Accidents involving heavy vehicles can result in large injury and damage claims. The key to resolving these claims efficiently and fairly may be contained in one of the many on-board computer modules found in modern vehicles. The electronic engine control module, or ECM, is the most common source of electronic crash data in heavy trucks and buses. Data can include speed, engine RPM, throttle, brake and clutch use for up to a minute before a crash and 15 seconds after. This data can shed light on key questions like whether a truck was being driven at an appropriate speed and in an appropriate manner before a crash or whether the driver responded in a reasonable way to an emerging hazard.
Sample download data.
It is best to download ECM data soon after a crash because driving a truck, or even powering it up can alter crash data. Retrieving the data in a way that will withstand the tests of litigation requires expertise. Often a complete download requires two pieces of software; one used by fleet managers and another for service technicians. Relying on either of these parties can result in an incomplete download. It is also important to document the accuracy of the ECM clock and note certain truck features so that crash data can be correctly interpreted.
If the truck is relatively undamaged, module downloads can be conducted by connecting a laptop to a plug in the vehicle cab. If the vehicle electronics are badly damaged, then the ECM must be transplanted into an identical truck or a physical connection must be made directly to the module. Both of these methods introduce risk of erasing or overwriting data and should be performed by an expert.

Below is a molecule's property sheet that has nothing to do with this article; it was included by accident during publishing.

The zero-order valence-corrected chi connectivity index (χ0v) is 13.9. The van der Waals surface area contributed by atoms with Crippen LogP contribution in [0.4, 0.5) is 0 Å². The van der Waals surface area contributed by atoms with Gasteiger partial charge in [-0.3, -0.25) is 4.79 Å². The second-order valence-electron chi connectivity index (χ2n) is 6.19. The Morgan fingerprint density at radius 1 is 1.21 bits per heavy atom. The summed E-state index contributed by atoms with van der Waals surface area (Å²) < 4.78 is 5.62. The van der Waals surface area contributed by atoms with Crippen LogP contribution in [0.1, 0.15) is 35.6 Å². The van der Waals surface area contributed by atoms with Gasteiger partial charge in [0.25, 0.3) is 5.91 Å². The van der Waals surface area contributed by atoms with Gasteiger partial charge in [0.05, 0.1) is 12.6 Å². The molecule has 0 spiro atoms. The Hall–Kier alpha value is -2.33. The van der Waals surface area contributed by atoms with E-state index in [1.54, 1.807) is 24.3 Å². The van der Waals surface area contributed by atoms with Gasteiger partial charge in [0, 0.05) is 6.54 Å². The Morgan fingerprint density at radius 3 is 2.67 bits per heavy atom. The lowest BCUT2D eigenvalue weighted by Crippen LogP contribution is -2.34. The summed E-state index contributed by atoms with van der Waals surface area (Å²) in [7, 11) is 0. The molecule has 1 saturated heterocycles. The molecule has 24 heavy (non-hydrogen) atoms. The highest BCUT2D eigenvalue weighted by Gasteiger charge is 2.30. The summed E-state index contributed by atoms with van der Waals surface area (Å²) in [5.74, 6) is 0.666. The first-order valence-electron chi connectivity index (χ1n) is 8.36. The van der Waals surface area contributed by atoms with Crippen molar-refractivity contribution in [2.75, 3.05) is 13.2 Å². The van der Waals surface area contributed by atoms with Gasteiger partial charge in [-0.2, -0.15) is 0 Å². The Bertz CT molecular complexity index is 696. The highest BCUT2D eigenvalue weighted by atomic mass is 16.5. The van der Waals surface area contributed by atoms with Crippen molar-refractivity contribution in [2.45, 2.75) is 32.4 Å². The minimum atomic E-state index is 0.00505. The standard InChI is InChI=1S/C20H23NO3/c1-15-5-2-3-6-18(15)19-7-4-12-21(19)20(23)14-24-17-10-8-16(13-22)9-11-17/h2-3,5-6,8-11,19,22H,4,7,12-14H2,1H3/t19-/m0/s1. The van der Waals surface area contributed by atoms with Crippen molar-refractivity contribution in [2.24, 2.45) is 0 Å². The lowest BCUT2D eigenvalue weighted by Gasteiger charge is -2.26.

Once crash data has been downloaded it can be tempting to rely on it at face value. However, due to some significant limitations it should be interpreted along with the physical evidence traditionally relied on by forensic engineers like tire marks and vehicle damage. Speed values, for example, can be incorrect if certain calibration values programmed into the ECM do not match the actual truck features, or the truck’s drive wheels were sliding on the road. Both of these inaccuracies have the same root cause: the ECM calculates the speed of the truck based on information from a sensor that measures how fast the truck’s driveshaft is spinning. This calculation relies on programmed calibration factors and is only accurate if the drive wheels are not slipping on the road (due to heavy acceleration, braking or yaw).
At MEA Forensic we have the expertise to properly download and interpret electronic crash data from heavy trucks. This data can be a key piece of a crash investigation puzzle.
Detroit Diesel Electronic Control Module
For information on crash data recorders in passenger vehicles please see our Event Data Recorders page.